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ICO vs. Crowdfunding: What’s the Difference & How to Choose
We hear about venture capital and giant seed fundraising rounds for startups all the time. A good idea can receive tens of millions of dollars from accredited investors. In exchange, those early mega-backers usually receive an equity stake in the ownership of the company.
But what if a company doesn’t have the connections to raise millions from accredited investors? Or, consider a scenario where the startup doesn’t want to sacrifice equity. In those cases, startups might go directly to ordinary individuals and ask them to back the project. Traditionally, this has taken the form of crowdfunding where backers receive certain benefits once the product or platform is released. However, more recently, companies have begun to issue digital tokens that promise utility on future services. Those tokens can be traded, and therefore have a value that can change.
In this article, we’ll dive into the details of ICOs vs. crowdfunding to tease apart the differences between the two. They’re very similar in structure, but the differences in implementation lead to very different outcomes for startups and investors alike.
ICO stands for initial coin offering. It’s a distribution event for tokens, and those tokens are generally hosted on a blockchain. During an ICO, ordinary people can purchase tokens in exchange for other, more established cryptocurrencies like Bitcoin or Ethereum.
The structure of ICOs can vary, but they generally take the form of a startup announcing an idea and setting a date for the funding of that idea. In advance of the ICO, the startup will publish supporting information about the problem, market economics, and potential implementation of their solution. Anyone can visit the startup’s website and read the documentation behind their idea.
If someone wants to support the startup, they’ll wait until the appointed date for the ICO. Then, they’ll pledge digital currency (e.g. ETH or BTC) in exchange for some number of tokens from the token generation event. Generally, the startup will set a funding minimum required to launch the project. If the minimum isn’t met, all backers will receive a refund on their contributions. If the project exceeds its funding goals, there is usually a cap on the number of tokens that the company will sell on a first come, first served basis.
The company gets to keep the contributions of its backers and use that currency to fund development of new products. Typically, ICOs come from technology companies, specifically blockchain startups. The token they sell will eventually be useful on a software platform the company is building. The expected future value of the product or service is what drives ICO investment and the price of a token after issuance.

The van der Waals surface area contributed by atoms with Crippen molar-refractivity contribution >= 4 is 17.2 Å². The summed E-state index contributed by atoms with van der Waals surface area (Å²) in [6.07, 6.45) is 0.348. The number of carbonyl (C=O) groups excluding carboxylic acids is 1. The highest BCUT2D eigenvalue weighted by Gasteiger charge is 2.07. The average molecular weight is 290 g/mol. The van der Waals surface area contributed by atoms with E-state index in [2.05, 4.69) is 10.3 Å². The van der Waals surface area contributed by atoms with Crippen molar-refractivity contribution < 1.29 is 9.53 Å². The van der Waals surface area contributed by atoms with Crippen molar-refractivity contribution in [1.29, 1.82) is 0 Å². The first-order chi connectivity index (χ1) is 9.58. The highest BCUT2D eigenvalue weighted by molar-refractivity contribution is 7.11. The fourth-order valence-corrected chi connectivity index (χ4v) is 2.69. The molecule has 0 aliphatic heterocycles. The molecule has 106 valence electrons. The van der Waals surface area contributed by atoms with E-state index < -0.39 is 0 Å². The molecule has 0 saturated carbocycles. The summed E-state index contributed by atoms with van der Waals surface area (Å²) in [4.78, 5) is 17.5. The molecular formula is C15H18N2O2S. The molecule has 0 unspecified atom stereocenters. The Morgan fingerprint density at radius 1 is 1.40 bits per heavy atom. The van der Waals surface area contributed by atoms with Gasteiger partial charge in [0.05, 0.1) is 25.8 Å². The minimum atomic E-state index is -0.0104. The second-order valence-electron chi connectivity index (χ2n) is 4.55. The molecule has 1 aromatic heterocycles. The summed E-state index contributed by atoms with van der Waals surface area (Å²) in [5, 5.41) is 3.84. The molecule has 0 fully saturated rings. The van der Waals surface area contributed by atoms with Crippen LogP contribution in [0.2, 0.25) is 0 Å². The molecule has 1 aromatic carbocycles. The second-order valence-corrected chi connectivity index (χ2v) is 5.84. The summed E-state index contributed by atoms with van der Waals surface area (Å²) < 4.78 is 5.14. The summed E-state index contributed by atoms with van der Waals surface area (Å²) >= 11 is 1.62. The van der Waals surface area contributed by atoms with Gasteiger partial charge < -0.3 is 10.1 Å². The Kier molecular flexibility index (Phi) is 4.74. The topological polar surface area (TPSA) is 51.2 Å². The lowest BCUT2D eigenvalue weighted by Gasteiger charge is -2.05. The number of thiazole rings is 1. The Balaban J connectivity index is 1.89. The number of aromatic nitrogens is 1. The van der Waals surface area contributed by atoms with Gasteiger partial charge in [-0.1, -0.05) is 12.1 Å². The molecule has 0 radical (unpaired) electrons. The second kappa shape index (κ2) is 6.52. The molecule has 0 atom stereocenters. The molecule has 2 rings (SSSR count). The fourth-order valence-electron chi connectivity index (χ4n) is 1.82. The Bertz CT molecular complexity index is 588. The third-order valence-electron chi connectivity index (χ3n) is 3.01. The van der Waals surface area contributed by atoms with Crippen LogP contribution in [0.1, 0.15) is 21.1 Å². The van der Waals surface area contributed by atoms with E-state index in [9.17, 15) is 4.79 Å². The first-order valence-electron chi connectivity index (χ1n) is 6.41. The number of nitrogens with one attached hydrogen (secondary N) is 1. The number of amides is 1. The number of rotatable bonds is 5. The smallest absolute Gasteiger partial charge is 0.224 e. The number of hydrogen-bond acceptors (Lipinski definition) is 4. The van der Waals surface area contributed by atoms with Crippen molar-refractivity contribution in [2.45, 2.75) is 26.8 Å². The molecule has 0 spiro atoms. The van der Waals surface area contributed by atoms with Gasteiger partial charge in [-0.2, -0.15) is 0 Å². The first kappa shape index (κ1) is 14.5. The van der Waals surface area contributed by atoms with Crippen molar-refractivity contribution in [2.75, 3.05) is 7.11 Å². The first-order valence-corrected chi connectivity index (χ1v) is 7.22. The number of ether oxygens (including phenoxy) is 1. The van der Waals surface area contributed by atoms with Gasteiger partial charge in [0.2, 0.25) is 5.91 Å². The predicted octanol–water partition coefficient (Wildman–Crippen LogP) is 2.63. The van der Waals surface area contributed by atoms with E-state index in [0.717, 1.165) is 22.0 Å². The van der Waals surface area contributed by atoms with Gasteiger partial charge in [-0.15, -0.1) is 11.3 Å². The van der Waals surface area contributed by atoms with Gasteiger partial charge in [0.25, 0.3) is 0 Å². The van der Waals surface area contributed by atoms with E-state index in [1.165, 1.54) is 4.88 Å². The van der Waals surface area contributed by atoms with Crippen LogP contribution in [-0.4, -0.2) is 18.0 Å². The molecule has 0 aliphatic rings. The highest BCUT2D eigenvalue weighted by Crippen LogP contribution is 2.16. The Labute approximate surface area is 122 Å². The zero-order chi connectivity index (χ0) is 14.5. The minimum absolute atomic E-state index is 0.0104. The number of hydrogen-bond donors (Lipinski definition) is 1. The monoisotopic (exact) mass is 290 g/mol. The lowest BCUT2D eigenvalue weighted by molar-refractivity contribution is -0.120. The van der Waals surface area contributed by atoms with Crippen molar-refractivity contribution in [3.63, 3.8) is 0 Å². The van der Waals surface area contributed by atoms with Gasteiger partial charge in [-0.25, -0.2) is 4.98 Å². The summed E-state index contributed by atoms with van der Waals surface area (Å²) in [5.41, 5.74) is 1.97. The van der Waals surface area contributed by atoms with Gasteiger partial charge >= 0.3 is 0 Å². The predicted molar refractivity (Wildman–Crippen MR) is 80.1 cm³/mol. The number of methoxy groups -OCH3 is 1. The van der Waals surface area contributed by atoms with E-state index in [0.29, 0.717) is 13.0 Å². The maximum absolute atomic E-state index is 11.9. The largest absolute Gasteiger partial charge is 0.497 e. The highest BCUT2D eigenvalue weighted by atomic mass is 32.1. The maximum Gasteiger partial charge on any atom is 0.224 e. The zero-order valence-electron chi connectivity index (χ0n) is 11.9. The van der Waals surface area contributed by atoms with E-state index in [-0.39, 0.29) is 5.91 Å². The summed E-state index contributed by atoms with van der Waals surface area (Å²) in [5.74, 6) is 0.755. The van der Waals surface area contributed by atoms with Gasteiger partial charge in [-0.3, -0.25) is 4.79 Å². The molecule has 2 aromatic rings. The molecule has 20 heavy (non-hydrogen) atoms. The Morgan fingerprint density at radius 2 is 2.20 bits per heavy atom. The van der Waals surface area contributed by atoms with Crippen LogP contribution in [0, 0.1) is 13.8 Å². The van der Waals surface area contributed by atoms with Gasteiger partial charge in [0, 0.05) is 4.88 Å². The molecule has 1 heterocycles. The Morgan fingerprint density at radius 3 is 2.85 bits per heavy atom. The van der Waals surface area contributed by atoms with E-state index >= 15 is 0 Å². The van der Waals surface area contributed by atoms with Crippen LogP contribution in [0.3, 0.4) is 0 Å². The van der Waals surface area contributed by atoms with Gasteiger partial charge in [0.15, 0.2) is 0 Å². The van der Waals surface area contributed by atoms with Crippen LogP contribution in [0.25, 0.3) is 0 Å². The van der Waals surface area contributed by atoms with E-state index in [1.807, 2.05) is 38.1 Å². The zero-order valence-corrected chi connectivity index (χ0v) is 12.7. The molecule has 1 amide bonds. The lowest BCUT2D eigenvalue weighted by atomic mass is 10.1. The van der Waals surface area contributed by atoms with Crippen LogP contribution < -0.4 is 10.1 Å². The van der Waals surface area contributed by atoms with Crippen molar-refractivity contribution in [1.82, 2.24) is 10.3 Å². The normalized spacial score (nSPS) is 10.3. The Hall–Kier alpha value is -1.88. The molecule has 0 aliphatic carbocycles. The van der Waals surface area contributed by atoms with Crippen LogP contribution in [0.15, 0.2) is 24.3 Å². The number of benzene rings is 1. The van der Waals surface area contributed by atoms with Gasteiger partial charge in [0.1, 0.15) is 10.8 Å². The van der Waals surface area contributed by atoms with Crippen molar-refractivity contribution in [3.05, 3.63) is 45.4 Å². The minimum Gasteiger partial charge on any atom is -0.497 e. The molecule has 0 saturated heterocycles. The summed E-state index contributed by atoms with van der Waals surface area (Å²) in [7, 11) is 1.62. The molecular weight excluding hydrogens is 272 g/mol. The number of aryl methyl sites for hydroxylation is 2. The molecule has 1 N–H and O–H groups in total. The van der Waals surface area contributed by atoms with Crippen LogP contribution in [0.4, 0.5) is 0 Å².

2. What is Crowdfunding?
Crowdfunding is similar to ICOs in format. A startup announces an idea and a date for fundraising for that idea. Ahead of the crowdfunding campaign, the startup will release documents about the idea and the market need for such a solution. Once the crowdfunding campaign begins, the startup accepts contributions from backers. If a funding threshold isn’t met, the funds return to the backers. Above the threshold, the startup keeps the money and gets to use it to develop the promised product.
The major structural difference between crowdfunding and ICOs are the rewards. In an ICO, participants receive tokens. On the other hand, crowdfunding backers get some other type of reward. It may be a physical product or it may be as simple as a thank you card. The rewards for a crowdfunding campaign are entirely up to the startup to determine. This is the common type of crowdfunding you’d think of on Kickstarter, IndieGoGo, or GoFundMe.
There are also proprietary crowdfunding campaigns that offer a stake in the company to retail investors. These are known as equity crowdfunding. Because of their similarity to initial public offerings (IPOs) of stock certificates, equity crowdfunding is relatively rare. They require a close look at regulations around issuing securities, even though investors may only contribute small amounts like $10. They also issue far more and smaller tranches of stocks than an IPO, where typical minimum buy orders are on the range of $2,000. Since these types of crowdfunding campaigns are so rare and different from traditional crowdfunding, we’ll just be focusing on traditional crowdfunding in this article.
Now that we have basic definitions and context for these two types of fundraising, let’s look at the advantages and drawbacks of each.
3. Open to the Public
Both ICOs and crowdfunding are open to the public. However, a typical crowdfunding campaign will be limited geographically to the countries where the crowdfunding platform operates. For example, Kickstarter is only available in the US, UK, Canada, Australia, New Zealand, most of the EU, Switzerland, Hong Kong, Singapore, Mexico, and Japan. If you’re not from one of those countries, you can’t start a Kickstarter. You also can’t accept contributions from backers outside those countries.
In contrast, an ICO is hosted on a blockchain platform. Ethereum has been the most popular platform for new ICOs, since it makes it easy to create and trade tokens. Anyone, anywhere in the world can connect to the Ethereum network. That means an Ethereum-based ICO is a global event. Some countries, like China and the US, have placed restrictions on ICOs that mean their citizens can’t participate. Navigating between global reach and avoiding ICO bans is one of the primary challenges of conducting an ICO in today’s regulatory environment. As we’ll see later, regulation is one of the key challenges facing ICOs.
4. What the Money is For